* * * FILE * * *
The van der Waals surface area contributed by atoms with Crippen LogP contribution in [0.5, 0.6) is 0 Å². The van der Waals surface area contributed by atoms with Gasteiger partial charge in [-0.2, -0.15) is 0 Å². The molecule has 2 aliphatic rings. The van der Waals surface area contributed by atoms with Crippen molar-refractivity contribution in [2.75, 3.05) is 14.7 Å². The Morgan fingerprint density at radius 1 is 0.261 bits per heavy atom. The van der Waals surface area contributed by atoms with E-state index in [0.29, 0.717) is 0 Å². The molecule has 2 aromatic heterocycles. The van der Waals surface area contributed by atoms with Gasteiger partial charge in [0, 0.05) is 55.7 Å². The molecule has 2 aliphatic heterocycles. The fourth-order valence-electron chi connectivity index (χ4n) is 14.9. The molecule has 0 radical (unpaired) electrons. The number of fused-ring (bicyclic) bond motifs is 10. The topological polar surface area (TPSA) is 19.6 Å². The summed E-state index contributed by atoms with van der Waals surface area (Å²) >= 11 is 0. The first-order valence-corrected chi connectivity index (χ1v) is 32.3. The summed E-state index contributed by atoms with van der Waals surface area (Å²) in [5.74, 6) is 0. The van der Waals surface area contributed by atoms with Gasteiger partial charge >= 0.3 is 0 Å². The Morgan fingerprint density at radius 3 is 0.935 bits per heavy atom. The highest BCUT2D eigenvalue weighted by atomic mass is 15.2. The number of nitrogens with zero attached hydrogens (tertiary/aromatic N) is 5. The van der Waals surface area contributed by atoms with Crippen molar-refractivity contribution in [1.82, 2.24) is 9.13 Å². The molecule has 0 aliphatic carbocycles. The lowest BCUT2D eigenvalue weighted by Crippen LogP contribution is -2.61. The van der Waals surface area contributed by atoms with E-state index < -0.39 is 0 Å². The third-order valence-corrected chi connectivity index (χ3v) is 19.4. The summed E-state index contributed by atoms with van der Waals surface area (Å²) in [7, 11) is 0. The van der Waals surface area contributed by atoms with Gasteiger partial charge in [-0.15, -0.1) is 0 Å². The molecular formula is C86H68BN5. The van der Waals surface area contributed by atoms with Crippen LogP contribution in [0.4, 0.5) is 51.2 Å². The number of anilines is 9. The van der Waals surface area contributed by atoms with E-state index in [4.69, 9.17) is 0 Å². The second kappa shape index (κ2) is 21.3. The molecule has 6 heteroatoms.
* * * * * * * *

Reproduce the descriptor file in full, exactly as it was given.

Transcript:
The van der Waals surface area contributed by atoms with Crippen LogP contribution in [0.5, 0.6) is 0 Å². The van der Waals surface area contributed by atoms with Gasteiger partial charge in [-0.2, -0.15) is 0 Å². The molecule has 2 aliphatic rings. The van der Waals surface area contributed by atoms with Crippen molar-refractivity contribution in [2.75, 3.05) is 14.7 Å². The Morgan fingerprint density at radius 1 is 0.261 bits per heavy atom. The van der Waals surface area contributed by atoms with E-state index in [0.29, 0.717) is 0 Å². The molecule has 2 aromatic heterocycles. The van der Waals surface area contributed by atoms with Gasteiger partial charge in [0, 0.05) is 55.7 Å². The molecule has 2 aliphatic heterocycles. The fourth-order valence-electron chi connectivity index (χ4n) is 14.9. The molecule has 0 radical (unpaired) electrons. The number of fused-ring (bicyclic) bond motifs is 10. The topological polar surface area (TPSA) is 19.6 Å². The summed E-state index contributed by atoms with van der Waals surface area (Å²) >= 11 is 0. The first-order valence-corrected chi connectivity index (χ1v) is 32.3. The summed E-state index contributed by atoms with van der Waals surface area (Å²) in [5.74, 6) is 0. The van der Waals surface area contributed by atoms with Gasteiger partial charge >= 0.3 is 0 Å². The Morgan fingerprint density at radius 3 is 0.935 bits per heavy atom. The highest BCUT2D eigenvalue weighted by atomic mass is 15.2. The number of nitrogens with zero attached hydrogens (tertiary/aromatic N) is 5. The van der Waals surface area contributed by atoms with Crippen molar-refractivity contribution in [1.82, 2.24) is 9.13 Å². The molecule has 0 aliphatic carbocycles. The lowest BCUT2D eigenvalue weighted by Crippen LogP contribution is -2.61. The van der Waals surface area contributed by atoms with E-state index < -0.39 is 0 Å². The third-order valence-corrected chi connectivity index (χ3v) is 19.4. The summed E-state index contributed by atoms with van der Waals surface area (Å²) in [7, 11) is 0. The van der Waals surface area contributed by atoms with Gasteiger partial charge in [-0.15, -0.1) is 0 Å². The molecular formula is C86H68BN5. The van der Waals surface area contributed by atoms with Crippen LogP contribution in [0.4, 0.5) is 51.2 Å². The number of anilines is 9. The van der Waals surface area contributed by atoms with E-state index in [4.69, 9.17) is 0 Å². The second kappa shape index (κ2) is 21.3. The molecule has 6 heteroatoms.